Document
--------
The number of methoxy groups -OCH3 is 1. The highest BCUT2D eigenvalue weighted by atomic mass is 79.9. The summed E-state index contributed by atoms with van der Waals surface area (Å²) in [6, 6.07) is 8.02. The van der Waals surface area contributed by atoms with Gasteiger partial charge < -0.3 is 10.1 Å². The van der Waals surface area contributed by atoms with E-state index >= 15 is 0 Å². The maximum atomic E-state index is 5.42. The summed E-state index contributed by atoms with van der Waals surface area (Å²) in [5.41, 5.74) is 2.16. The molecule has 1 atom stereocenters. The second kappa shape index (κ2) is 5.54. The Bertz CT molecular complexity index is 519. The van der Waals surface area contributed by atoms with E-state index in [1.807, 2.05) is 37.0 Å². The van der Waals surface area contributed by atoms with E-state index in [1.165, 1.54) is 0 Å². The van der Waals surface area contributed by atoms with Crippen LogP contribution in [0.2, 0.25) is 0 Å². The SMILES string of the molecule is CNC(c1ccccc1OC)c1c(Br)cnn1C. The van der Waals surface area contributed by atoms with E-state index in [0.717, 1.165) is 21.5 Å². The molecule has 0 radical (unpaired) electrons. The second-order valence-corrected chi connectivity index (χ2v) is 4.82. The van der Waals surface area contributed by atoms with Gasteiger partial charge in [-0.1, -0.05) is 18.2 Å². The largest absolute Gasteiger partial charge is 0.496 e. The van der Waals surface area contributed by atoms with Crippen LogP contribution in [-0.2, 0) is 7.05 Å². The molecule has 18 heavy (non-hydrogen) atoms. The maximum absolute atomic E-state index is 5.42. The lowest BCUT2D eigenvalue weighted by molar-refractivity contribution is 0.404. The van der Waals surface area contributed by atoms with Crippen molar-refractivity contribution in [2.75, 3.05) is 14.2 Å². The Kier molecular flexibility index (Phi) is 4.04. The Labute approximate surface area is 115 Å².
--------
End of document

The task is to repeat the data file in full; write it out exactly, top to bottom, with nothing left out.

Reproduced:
The number of methoxy groups -OCH3 is 1. The highest BCUT2D eigenvalue weighted by atomic mass is 79.9. The summed E-state index contributed by atoms with van der Waals surface area (Å²) in [6, 6.07) is 8.02. The van der Waals surface area contributed by atoms with Gasteiger partial charge < -0.3 is 10.1 Å². The van der Waals surface area contributed by atoms with E-state index >= 15 is 0 Å². The maximum atomic E-state index is 5.42. The summed E-state index contributed by atoms with van der Waals surface area (Å²) in [5.41, 5.74) is 2.16. The molecule has 1 atom stereocenters. The second kappa shape index (κ2) is 5.54. The Bertz CT molecular complexity index is 519. The van der Waals surface area contributed by atoms with E-state index in [1.807, 2.05) is 37.0 Å². The van der Waals surface area contributed by atoms with E-state index in [1.165, 1.54) is 0 Å². The van der Waals surface area contributed by atoms with Crippen LogP contribution in [0.2, 0.25) is 0 Å². The SMILES string of the molecule is CNC(c1ccccc1OC)c1c(Br)cnn1C. The van der Waals surface area contributed by atoms with E-state index in [0.717, 1.165) is 21.5 Å². The molecule has 0 radical (unpaired) electrons. The second-order valence-corrected chi connectivity index (χ2v) is 4.82. The van der Waals surface area contributed by atoms with Gasteiger partial charge in [-0.1, -0.05) is 18.2 Å². The largest absolute Gasteiger partial charge is 0.496 e. The van der Waals surface area contributed by atoms with Crippen LogP contribution in [-0.2, 0) is 7.05 Å². The molecule has 18 heavy (non-hydrogen) atoms. The maximum absolute atomic E-state index is 5.42. The lowest BCUT2D eigenvalue weighted by molar-refractivity contribution is 0.404. The van der Waals surface area contributed by atoms with Crippen molar-refractivity contribution in [2.75, 3.05) is 14.2 Å². The Kier molecular flexibility index (Phi) is 4.04. The Labute approximate surface area is 115 Å².